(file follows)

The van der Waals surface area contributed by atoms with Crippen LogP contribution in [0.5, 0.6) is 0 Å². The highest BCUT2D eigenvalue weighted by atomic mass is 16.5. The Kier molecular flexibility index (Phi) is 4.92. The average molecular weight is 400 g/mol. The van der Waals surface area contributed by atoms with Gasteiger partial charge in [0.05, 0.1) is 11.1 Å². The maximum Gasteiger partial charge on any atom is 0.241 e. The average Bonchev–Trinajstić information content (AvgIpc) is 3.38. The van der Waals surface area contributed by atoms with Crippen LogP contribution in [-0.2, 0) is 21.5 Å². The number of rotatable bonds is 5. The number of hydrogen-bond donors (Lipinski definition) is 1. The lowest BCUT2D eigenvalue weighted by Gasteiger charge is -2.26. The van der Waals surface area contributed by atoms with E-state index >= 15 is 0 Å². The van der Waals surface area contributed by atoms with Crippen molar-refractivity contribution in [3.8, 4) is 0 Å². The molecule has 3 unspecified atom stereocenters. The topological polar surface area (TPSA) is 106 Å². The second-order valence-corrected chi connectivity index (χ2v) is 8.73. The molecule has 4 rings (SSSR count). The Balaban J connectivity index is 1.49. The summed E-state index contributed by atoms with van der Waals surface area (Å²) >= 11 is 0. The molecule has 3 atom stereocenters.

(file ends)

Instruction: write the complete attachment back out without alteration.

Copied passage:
The van der Waals surface area contributed by atoms with Crippen LogP contribution in [0.5, 0.6) is 0 Å². The highest BCUT2D eigenvalue weighted by atomic mass is 16.5. The Kier molecular flexibility index (Phi) is 4.92. The average molecular weight is 400 g/mol. The van der Waals surface area contributed by atoms with Gasteiger partial charge in [0.05, 0.1) is 11.1 Å². The maximum Gasteiger partial charge on any atom is 0.241 e. The average Bonchev–Trinajstić information content (AvgIpc) is 3.38. The van der Waals surface area contributed by atoms with Crippen LogP contribution in [-0.2, 0) is 21.5 Å². The number of rotatable bonds is 5. The number of hydrogen-bond donors (Lipinski definition) is 1. The lowest BCUT2D eigenvalue weighted by Gasteiger charge is -2.26. The van der Waals surface area contributed by atoms with E-state index >= 15 is 0 Å². The van der Waals surface area contributed by atoms with Crippen molar-refractivity contribution in [3.8, 4) is 0 Å². The molecule has 3 unspecified atom stereocenters. The topological polar surface area (TPSA) is 106 Å². The second-order valence-corrected chi connectivity index (χ2v) is 8.73. The molecule has 4 rings (SSSR count). The Balaban J connectivity index is 1.49. The summed E-state index contributed by atoms with van der Waals surface area (Å²) >= 11 is 0. The molecule has 3 atom stereocenters.